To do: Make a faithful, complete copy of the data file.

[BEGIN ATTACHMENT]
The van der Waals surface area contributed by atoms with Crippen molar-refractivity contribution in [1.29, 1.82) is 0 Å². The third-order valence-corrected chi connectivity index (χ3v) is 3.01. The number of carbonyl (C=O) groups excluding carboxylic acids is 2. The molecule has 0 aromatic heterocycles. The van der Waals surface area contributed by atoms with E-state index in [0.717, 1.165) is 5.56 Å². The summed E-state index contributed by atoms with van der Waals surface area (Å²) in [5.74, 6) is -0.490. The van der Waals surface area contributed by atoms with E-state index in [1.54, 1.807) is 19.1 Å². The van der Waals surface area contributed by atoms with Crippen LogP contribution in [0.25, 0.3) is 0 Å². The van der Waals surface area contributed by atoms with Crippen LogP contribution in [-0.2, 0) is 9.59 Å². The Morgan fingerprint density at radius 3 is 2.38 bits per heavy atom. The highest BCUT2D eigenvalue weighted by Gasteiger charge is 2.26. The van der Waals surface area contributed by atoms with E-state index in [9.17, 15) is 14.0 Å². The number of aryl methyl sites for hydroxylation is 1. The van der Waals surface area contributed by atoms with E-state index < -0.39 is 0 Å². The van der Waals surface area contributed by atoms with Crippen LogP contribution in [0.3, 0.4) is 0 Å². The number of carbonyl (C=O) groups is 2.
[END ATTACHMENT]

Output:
The van der Waals surface area contributed by atoms with Crippen molar-refractivity contribution in [1.29, 1.82) is 0 Å². The third-order valence-corrected chi connectivity index (χ3v) is 3.01. The number of carbonyl (C=O) groups excluding carboxylic acids is 2. The molecule has 0 aromatic heterocycles. The van der Waals surface area contributed by atoms with E-state index in [0.717, 1.165) is 5.56 Å². The summed E-state index contributed by atoms with van der Waals surface area (Å²) in [5.74, 6) is -0.490. The van der Waals surface area contributed by atoms with E-state index in [1.54, 1.807) is 19.1 Å². The van der Waals surface area contributed by atoms with Crippen LogP contribution in [0.25, 0.3) is 0 Å². The van der Waals surface area contributed by atoms with Crippen LogP contribution in [-0.2, 0) is 9.59 Å². The Morgan fingerprint density at radius 3 is 2.38 bits per heavy atom. The highest BCUT2D eigenvalue weighted by Gasteiger charge is 2.26. The van der Waals surface area contributed by atoms with E-state index in [9.17, 15) is 14.0 Å². The number of aryl methyl sites for hydroxylation is 1. The van der Waals surface area contributed by atoms with E-state index < -0.39 is 0 Å². The van der Waals surface area contributed by atoms with Crippen LogP contribution in [0.3, 0.4) is 0 Å². The number of carbonyl (C=O) groups is 2.